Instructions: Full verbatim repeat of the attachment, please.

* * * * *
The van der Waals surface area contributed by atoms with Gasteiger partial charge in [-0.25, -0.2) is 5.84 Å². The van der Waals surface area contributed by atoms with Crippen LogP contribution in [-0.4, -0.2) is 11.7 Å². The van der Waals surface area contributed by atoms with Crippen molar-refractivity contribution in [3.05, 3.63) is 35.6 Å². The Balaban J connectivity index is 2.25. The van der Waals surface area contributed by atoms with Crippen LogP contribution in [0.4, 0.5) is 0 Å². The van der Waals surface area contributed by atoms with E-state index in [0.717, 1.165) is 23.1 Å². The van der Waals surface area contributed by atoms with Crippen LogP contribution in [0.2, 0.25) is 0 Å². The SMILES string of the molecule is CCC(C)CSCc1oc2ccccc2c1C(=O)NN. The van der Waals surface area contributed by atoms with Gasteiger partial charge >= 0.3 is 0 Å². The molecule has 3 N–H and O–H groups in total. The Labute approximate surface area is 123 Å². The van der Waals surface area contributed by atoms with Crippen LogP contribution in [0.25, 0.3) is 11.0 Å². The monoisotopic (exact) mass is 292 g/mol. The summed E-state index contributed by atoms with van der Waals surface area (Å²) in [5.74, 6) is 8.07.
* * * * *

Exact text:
The van der Waals surface area contributed by atoms with Gasteiger partial charge in [-0.25, -0.2) is 5.84 Å². The van der Waals surface area contributed by atoms with Crippen LogP contribution in [-0.4, -0.2) is 11.7 Å². The van der Waals surface area contributed by atoms with Crippen molar-refractivity contribution in [3.05, 3.63) is 35.6 Å². The Balaban J connectivity index is 2.25. The van der Waals surface area contributed by atoms with Crippen LogP contribution in [0.4, 0.5) is 0 Å². The van der Waals surface area contributed by atoms with E-state index in [0.717, 1.165) is 23.1 Å². The van der Waals surface area contributed by atoms with Crippen LogP contribution in [0.2, 0.25) is 0 Å². The SMILES string of the molecule is CCC(C)CSCc1oc2ccccc2c1C(=O)NN. The van der Waals surface area contributed by atoms with Gasteiger partial charge >= 0.3 is 0 Å². The molecule has 3 N–H and O–H groups in total. The Labute approximate surface area is 123 Å². The van der Waals surface area contributed by atoms with Crippen LogP contribution in [0.25, 0.3) is 11.0 Å². The monoisotopic (exact) mass is 292 g/mol. The summed E-state index contributed by atoms with van der Waals surface area (Å²) in [5.74, 6) is 8.07.